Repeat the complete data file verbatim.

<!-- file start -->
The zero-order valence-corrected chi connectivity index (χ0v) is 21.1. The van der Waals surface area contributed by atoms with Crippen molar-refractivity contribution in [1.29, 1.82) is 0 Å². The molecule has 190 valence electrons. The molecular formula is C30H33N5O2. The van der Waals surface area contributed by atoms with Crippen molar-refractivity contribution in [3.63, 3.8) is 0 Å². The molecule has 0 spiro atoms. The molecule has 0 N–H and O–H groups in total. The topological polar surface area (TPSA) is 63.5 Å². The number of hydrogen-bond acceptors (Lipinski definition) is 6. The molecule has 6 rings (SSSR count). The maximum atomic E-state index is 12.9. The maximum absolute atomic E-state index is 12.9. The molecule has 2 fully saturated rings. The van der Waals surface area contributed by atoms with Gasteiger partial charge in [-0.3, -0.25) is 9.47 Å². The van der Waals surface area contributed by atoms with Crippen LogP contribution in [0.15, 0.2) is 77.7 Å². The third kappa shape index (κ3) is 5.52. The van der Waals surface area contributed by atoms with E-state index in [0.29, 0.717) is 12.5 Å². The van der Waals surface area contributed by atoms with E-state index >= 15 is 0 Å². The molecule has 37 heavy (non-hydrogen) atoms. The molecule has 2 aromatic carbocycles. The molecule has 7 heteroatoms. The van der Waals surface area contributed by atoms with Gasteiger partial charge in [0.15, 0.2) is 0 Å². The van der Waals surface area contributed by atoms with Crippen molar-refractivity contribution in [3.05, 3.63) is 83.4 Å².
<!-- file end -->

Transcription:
The zero-order valence-corrected chi connectivity index (χ0v) is 21.1. The van der Waals surface area contributed by atoms with Crippen molar-refractivity contribution in [1.29, 1.82) is 0 Å². The molecule has 190 valence electrons. The molecular formula is C30H33N5O2. The van der Waals surface area contributed by atoms with Crippen molar-refractivity contribution in [3.63, 3.8) is 0 Å². The molecule has 0 spiro atoms. The molecule has 0 N–H and O–H groups in total. The topological polar surface area (TPSA) is 63.5 Å². The number of hydrogen-bond acceptors (Lipinski definition) is 6. The molecule has 6 rings (SSSR count). The maximum atomic E-state index is 12.9. The maximum absolute atomic E-state index is 12.9. The molecule has 2 fully saturated rings. The van der Waals surface area contributed by atoms with Gasteiger partial charge in [-0.3, -0.25) is 9.47 Å². The van der Waals surface area contributed by atoms with Crippen LogP contribution in [0.15, 0.2) is 77.7 Å². The third kappa shape index (κ3) is 5.52. The van der Waals surface area contributed by atoms with E-state index in [0.29, 0.717) is 12.5 Å². The van der Waals surface area contributed by atoms with E-state index >= 15 is 0 Å². The molecule has 37 heavy (non-hydrogen) atoms. The molecule has 2 aromatic carbocycles. The molecule has 7 heteroatoms. The van der Waals surface area contributed by atoms with Gasteiger partial charge in [0.15, 0.2) is 0 Å². The van der Waals surface area contributed by atoms with Crippen molar-refractivity contribution in [3.05, 3.63) is 83.4 Å².